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Publication numberUS7021159 B2
Publication typeGrant
Application numberUS 10/262,035
Publication dateApr 4, 2006
Filing dateSep 30, 2002
Priority dateSep 30, 2002
Fee statusPaid
Also published asCA2499565A1, CA2499565C, CN1685206A, CN100368787C, DE60327086D1, EP1546669A1, EP1546669B1, EP1742030A2, EP1742030A3, EP1742030B1, US20040060369, US20060117868, WO2004031713A1
Publication number10262035, 262035, US 7021159 B2, US 7021159B2, US-B2-7021159, US7021159 B2, US7021159B2
InventorsKeming Liu, Jing Yuan, Imtiaz Ali
Original AssigneeThe Gates Corporation
Export CitationBiBTeX, EndNote, RefMan
External Links: USPTO, USPTO Assignment, Espacenet
Transducer
US 7021159 B2
Abstract
A transducer for detecting a shaft dynamic behavior. The transducer comprises an arcuate sensor member supported between an inner member and an outer member. At least one strain gage is attached to a surface of the arcuate sensor member to detect a surface strain caused by a shaft dynamic behavior. The inner member, outer member and arcuate sensor member are substantially coplanar. The inner member comprises a means for attaching the transducer to a mounting surface. The inner member may also comprise a self-aligning feature to optimize a sensor sensitivity.
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Claims(6)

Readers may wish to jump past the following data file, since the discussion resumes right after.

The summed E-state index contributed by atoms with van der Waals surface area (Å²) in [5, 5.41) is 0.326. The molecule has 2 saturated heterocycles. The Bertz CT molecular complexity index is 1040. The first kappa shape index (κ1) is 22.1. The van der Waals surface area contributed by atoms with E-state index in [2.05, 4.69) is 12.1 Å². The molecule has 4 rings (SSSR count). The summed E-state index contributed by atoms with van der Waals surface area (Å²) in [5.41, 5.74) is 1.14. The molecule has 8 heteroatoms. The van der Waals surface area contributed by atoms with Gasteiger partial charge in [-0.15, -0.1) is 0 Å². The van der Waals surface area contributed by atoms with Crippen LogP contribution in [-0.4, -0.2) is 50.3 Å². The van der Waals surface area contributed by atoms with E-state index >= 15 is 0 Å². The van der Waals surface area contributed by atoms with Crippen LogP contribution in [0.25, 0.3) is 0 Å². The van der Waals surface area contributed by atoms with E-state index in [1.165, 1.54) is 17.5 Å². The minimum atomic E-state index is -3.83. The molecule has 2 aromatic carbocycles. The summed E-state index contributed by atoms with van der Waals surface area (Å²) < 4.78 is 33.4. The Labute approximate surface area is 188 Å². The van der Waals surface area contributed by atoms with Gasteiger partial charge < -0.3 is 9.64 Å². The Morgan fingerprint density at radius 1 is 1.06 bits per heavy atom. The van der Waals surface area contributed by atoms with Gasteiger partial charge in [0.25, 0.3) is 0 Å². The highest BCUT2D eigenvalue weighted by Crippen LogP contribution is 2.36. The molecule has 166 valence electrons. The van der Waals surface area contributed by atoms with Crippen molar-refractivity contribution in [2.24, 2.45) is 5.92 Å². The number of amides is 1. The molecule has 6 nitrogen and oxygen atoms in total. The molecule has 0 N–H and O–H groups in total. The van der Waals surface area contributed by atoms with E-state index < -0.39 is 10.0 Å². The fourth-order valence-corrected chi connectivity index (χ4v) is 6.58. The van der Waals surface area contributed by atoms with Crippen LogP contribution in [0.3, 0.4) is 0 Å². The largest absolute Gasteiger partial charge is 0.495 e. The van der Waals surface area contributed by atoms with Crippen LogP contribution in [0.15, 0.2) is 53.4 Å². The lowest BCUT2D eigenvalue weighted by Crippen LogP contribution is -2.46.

1. A sensor comprising;
an arcuate outer member;
an arcuate inner member;
an arcuate sensor member for sensing a strain;
the arcuate sensor member connected between the arcuate outer member and the arcuate inner member;
at least one strain gage disposed on a surface of the arcuate sensor member;
the arcuate outer member and the arcuate inner member are coplanar; and
the arcuate inner member comprising a bore offset from a sensor center, the sensor thereby eccentrically rotatable about the sensor center.
2. The sensor as in claim 1 wherein the arcuate sensor member and the arcuate outer member and the arcuate inner member are coplanar.
3. The sensor as in claim 1 wherein the arcuate inner member describes a bore.
4. The sensor as in claim 1 wherein the arcuate outer member and the arcuate inner member are concentric.
5. The sensor as in claim 1 further comprising an arcuate connecting member between the arcuate sensor ring and the arcuate outer ring.
6. The sensor as in claim 1 further comprising a bearing disposed in the offset bore for engaging a fastener.
Description
FIELD OF THE INVENTION

The invention relates to a transducer, and more particularly to a transducer for measuring a shaft dynamic behavior having concentric members supporting an arcuate sensor member between them.

BACKGROUND OF THE INVENTION

Various strain measuring devices are known. Among the known devices are dual beam sensing members which include spaced end wall members connected integrally by parallel spaced beam members, which beam members are relatively flexible or bendable in one direction only. One of the end walls is generally attached to a support structure and the other end wall is operatively or directly attached to a shaft.

Other devices are known which provide a cantilever connection between a shaft member and a load sensor device. The cantilever nature of the connection serves to increase a width or thickness of the device, thereby increasing the space necessary to accommodate the device.